Most people don't need to resort to formalising access via a court order - they simply speak to their neighbour and the matter is agreed between parties - but to just start work without mentioning it is beyond bloody cheeky

crokky Thu 10-Sep-09 18:37:27

You sometimes are allowed on neighbouring properties I think. I live on an estate of 300+ houses and there were rules shown to us when we bought the house.

In our current place, we have the right to go next door to fix the soffits/guttering. Recently we needed to so we asked them and they said OK and it was fine.

Our last place needed some work on the roof and the neighbours would not allow part of the scaffolding on their property (a side path) so it made it much more expensive for us to get up there another way. I thought it was really mean of them as they had no reason, just that they didn't want to.

It is extremely rude to go on someone's property without asking, especially if there is mess to be made. In the OP's position, I would have like to have been given the chance to move my stuff myself, rather than someone I didn't know and hadn't employed just do it.

I would say to the neighbour, "please could you let me know in advance if workmen need to come on my property in future because it has inconvenienced me"

HarlotOTara Thu 10-Sep-09 19:24:09

We are semi-detached with porches adjoining and a shared brick wall bit to the porch(Edwardian houses)all the cables which were fitted along the wall now hang over our side in a mess. I will say something - or probably DH as he is more reasonable than me and has knowledge of building. However the last laugh is on them because we have a shared soak-away for when it rains and they have now blocked it from their side so that when it rains heavily there is nowhere for the rain to go.

Maybe I won't throw the kids balls back when they come into our garden grin

carocaro Thu 10-Sep-09 19:26:32

before you go shouting the odds, did the neighbour know the workman had done this? or were they out all day too?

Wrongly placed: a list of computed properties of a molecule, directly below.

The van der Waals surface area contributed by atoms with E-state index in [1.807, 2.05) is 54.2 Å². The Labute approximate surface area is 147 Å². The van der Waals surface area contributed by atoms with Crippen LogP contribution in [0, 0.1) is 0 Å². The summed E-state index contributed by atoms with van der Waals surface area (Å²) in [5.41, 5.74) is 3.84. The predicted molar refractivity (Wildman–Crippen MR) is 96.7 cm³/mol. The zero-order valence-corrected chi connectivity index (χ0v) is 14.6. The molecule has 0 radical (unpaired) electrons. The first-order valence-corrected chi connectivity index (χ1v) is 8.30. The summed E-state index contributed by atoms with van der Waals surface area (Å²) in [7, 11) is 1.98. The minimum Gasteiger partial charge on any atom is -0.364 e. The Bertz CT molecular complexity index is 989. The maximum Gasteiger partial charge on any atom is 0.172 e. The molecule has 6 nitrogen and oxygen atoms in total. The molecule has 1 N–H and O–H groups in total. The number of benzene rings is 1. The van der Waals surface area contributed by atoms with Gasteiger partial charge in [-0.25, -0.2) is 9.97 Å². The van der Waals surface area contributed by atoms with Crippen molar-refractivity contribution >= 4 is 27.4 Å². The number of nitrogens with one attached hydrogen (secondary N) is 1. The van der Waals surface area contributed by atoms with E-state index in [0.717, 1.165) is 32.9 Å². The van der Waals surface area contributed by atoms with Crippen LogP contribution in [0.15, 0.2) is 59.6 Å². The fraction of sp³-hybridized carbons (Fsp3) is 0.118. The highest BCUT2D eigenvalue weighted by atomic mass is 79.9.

zipzap Thu 10-Sep-09 20:27:23

I don't know about the legalities but it seems other posters do.

however, you would have thought that politeness would have made them ask - and that you could have said if there were any times that were particularly convenient or inconvenient. What would have happened if you were going to have a party that day and wanted your garden all nice and path all clear? Or if you had just spotted movement out in your garden and thought you had a potential burglar and rung the police?

surely it is just the neighbourly thing to do?

hope that they really do put it away exactly as they found it; if you had known they were coming you could have take before and after pictures to check!

donkeyderby Thu 10-Sep-09 21:26:40

When we had work done on our house, our builders went into the garden next door. Our neighbour was rightly pissed off and I had to smooth things over. I had no idea the builders had gone over. Very rude

hambler Thu 10-Sep-09 22:22:48

my neighbour's builders used our garden as a short cut and the neighbour had no idea they were doing it

Neighbour gave his builders a right telling off

katiestar Thu 10-Sep-09 23:09:04

It depends what your title deeds say.Ours says right of access for maintenance work.Would have been polite for the tradesman to knock on the door and let you know though!